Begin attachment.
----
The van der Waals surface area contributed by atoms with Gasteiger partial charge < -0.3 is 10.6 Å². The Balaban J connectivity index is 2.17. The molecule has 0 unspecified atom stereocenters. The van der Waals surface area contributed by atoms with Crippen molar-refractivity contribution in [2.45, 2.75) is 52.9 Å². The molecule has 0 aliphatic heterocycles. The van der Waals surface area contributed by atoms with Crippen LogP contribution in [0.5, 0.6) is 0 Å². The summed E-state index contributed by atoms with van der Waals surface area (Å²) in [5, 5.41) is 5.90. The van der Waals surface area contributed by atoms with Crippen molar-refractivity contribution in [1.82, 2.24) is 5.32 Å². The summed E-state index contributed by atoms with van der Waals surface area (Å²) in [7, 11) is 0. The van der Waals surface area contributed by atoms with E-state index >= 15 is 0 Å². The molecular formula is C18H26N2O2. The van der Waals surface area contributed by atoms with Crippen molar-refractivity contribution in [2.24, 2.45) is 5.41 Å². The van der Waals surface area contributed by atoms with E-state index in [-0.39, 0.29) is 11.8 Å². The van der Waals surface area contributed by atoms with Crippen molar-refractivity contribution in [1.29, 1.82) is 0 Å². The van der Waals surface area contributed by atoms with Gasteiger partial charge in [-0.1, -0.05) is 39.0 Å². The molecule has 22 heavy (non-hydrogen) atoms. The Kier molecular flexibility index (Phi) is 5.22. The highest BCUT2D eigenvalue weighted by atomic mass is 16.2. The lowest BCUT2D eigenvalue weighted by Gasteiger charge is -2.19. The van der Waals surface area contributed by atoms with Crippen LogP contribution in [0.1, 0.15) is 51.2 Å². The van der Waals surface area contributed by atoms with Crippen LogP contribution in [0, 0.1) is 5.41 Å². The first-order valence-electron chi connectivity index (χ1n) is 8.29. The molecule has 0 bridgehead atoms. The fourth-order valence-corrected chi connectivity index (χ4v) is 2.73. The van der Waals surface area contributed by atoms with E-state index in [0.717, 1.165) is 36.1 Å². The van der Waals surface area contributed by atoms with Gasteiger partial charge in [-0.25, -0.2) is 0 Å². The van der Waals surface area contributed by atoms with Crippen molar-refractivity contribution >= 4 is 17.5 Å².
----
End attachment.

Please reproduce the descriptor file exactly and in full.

The van der Waals surface area contributed by atoms with Gasteiger partial charge < -0.3 is 10.6 Å². The Balaban J connectivity index is 2.17. The molecule has 0 unspecified atom stereocenters. The van der Waals surface area contributed by atoms with Crippen molar-refractivity contribution in [2.45, 2.75) is 52.9 Å². The molecule has 0 aliphatic heterocycles. The van der Waals surface area contributed by atoms with Crippen LogP contribution in [0.5, 0.6) is 0 Å². The summed E-state index contributed by atoms with van der Waals surface area (Å²) in [5, 5.41) is 5.90. The van der Waals surface area contributed by atoms with Crippen molar-refractivity contribution in [1.82, 2.24) is 5.32 Å². The summed E-state index contributed by atoms with van der Waals surface area (Å²) in [7, 11) is 0. The van der Waals surface area contributed by atoms with E-state index >= 15 is 0 Å². The molecular formula is C18H26N2O2. The van der Waals surface area contributed by atoms with Crippen molar-refractivity contribution in [2.24, 2.45) is 5.41 Å². The van der Waals surface area contributed by atoms with E-state index in [-0.39, 0.29) is 11.8 Å². The van der Waals surface area contributed by atoms with Crippen molar-refractivity contribution in [1.29, 1.82) is 0 Å². The van der Waals surface area contributed by atoms with Gasteiger partial charge in [-0.1, -0.05) is 39.0 Å². The molecule has 22 heavy (non-hydrogen) atoms. The Kier molecular flexibility index (Phi) is 5.22. The highest BCUT2D eigenvalue weighted by atomic mass is 16.2. The lowest BCUT2D eigenvalue weighted by Gasteiger charge is -2.19. The van der Waals surface area contributed by atoms with Crippen LogP contribution in [0.1, 0.15) is 51.2 Å². The van der Waals surface area contributed by atoms with Crippen LogP contribution in [0, 0.1) is 5.41 Å². The first-order valence-electron chi connectivity index (χ1n) is 8.29. The molecule has 0 bridgehead atoms. The fourth-order valence-corrected chi connectivity index (χ4v) is 2.73. The van der Waals surface area contributed by atoms with E-state index in [0.717, 1.165) is 36.1 Å². The van der Waals surface area contributed by atoms with Gasteiger partial charge in [-0.25, -0.2) is 0 Å². The van der Waals surface area contributed by atoms with Crippen molar-refractivity contribution >= 4 is 17.5 Å².